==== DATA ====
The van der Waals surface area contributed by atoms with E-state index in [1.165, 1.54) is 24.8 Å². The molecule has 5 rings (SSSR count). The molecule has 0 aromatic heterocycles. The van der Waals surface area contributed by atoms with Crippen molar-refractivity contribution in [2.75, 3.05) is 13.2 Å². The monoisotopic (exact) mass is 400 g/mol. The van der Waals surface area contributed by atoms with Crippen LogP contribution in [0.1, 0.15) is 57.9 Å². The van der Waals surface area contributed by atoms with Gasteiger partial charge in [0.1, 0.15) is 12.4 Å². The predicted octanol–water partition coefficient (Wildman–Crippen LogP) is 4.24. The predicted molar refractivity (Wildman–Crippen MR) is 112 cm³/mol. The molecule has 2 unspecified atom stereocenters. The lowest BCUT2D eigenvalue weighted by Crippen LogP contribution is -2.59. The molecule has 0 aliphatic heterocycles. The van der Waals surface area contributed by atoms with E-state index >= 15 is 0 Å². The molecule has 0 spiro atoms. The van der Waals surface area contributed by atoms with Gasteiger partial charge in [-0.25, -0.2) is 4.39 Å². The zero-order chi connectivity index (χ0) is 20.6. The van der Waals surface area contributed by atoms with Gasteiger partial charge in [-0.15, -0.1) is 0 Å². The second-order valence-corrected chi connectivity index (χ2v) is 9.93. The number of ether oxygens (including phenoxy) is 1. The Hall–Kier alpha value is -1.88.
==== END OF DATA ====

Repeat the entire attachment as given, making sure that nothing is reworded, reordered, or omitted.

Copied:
The van der Waals surface area contributed by atoms with E-state index in [1.165, 1.54) is 24.8 Å². The molecule has 5 rings (SSSR count). The molecule has 0 aromatic heterocycles. The van der Waals surface area contributed by atoms with Crippen molar-refractivity contribution in [2.75, 3.05) is 13.2 Å². The monoisotopic (exact) mass is 400 g/mol. The van der Waals surface area contributed by atoms with Crippen LogP contribution in [0.1, 0.15) is 57.9 Å². The van der Waals surface area contributed by atoms with Gasteiger partial charge in [0.1, 0.15) is 12.4 Å². The predicted octanol–water partition coefficient (Wildman–Crippen LogP) is 4.24. The predicted molar refractivity (Wildman–Crippen MR) is 112 cm³/mol. The molecule has 2 unspecified atom stereocenters. The lowest BCUT2D eigenvalue weighted by Crippen LogP contribution is -2.59. The molecule has 0 aliphatic heterocycles. The van der Waals surface area contributed by atoms with E-state index >= 15 is 0 Å². The molecule has 0 spiro atoms. The van der Waals surface area contributed by atoms with Gasteiger partial charge in [-0.25, -0.2) is 4.39 Å². The zero-order chi connectivity index (χ0) is 20.6. The van der Waals surface area contributed by atoms with Gasteiger partial charge in [-0.15, -0.1) is 0 Å². The second-order valence-corrected chi connectivity index (χ2v) is 9.93. The number of ether oxygens (including phenoxy) is 1. The Hall–Kier alpha value is -1.88.